The Ballad Tung Flees!
I long to make a pilgrimage up Mount Ts’ung-kao.
The mountaintop is treacherous, so hard.
I stare far at the Five Peak summits,
Of yellow gold are the turrets,
Jewels of many colours.
Now all I see is the fungus plant,
Leaves fallen in heaps.
One hundred birds flock,
Coming like smoke.
Mountain beasts magnificent:
Unicorn, antelope, chimera,
Jungle birds loudly screeching.
Now all I see are mountain beasts playfully tussling.
I come nearer to Jade Hall,
No more does my heart ache to rove back home.
A command comes from the gates:
‘Man beyond the gates, what do you seek?’
What I say is:
‘I wish to follow the holy Way, to seek only long life.’
The command comes: ‘Mortal, obey my word!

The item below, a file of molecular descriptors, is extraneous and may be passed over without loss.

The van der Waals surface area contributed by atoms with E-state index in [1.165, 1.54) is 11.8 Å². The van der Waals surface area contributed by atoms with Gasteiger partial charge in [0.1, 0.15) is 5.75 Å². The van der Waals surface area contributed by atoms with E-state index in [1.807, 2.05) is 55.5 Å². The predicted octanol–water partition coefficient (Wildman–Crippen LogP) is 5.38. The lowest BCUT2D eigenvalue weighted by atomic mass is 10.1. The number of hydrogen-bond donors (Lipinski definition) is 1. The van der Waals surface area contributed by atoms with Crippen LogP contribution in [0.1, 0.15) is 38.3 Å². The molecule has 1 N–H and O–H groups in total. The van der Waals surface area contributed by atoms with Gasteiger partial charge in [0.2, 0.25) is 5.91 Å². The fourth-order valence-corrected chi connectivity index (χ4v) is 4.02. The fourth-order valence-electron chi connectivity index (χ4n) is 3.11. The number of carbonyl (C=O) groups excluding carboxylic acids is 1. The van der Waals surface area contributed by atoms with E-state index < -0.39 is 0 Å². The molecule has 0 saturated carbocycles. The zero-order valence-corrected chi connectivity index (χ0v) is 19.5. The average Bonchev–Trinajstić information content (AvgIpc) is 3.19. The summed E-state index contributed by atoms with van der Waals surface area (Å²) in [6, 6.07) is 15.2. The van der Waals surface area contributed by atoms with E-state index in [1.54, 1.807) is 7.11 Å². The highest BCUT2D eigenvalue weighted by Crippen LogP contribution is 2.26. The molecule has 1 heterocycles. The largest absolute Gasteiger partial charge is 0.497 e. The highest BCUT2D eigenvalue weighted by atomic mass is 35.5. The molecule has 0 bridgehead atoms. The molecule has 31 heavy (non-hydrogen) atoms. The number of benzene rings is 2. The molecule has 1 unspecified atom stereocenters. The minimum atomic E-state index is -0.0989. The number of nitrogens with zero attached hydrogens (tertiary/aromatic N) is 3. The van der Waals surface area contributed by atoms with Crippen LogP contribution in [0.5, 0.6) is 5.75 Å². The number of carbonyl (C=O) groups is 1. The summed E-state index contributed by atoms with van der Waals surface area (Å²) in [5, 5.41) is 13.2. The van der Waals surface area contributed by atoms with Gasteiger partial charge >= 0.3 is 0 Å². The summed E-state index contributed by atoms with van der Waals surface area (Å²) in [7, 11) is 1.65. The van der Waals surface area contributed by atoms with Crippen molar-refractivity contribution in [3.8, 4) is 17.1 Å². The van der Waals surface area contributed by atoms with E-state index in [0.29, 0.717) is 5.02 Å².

Gather the sacred herb from the tip of Illusion Tree.’
A white hare kneels and pounds the herb, a toad makes a pill.
I offer up to the throne a jade dish:
‘Eat this drug, it will make you divine.
Eat this drug divine,
You will all be happy.
May Your Majesty live to a ripe old age.
The Four Corners will bow their heads in awe before you.
A host of heavenly spirits will guard you on left and right.
May Your Majesty be protected as long as Heaven endures!’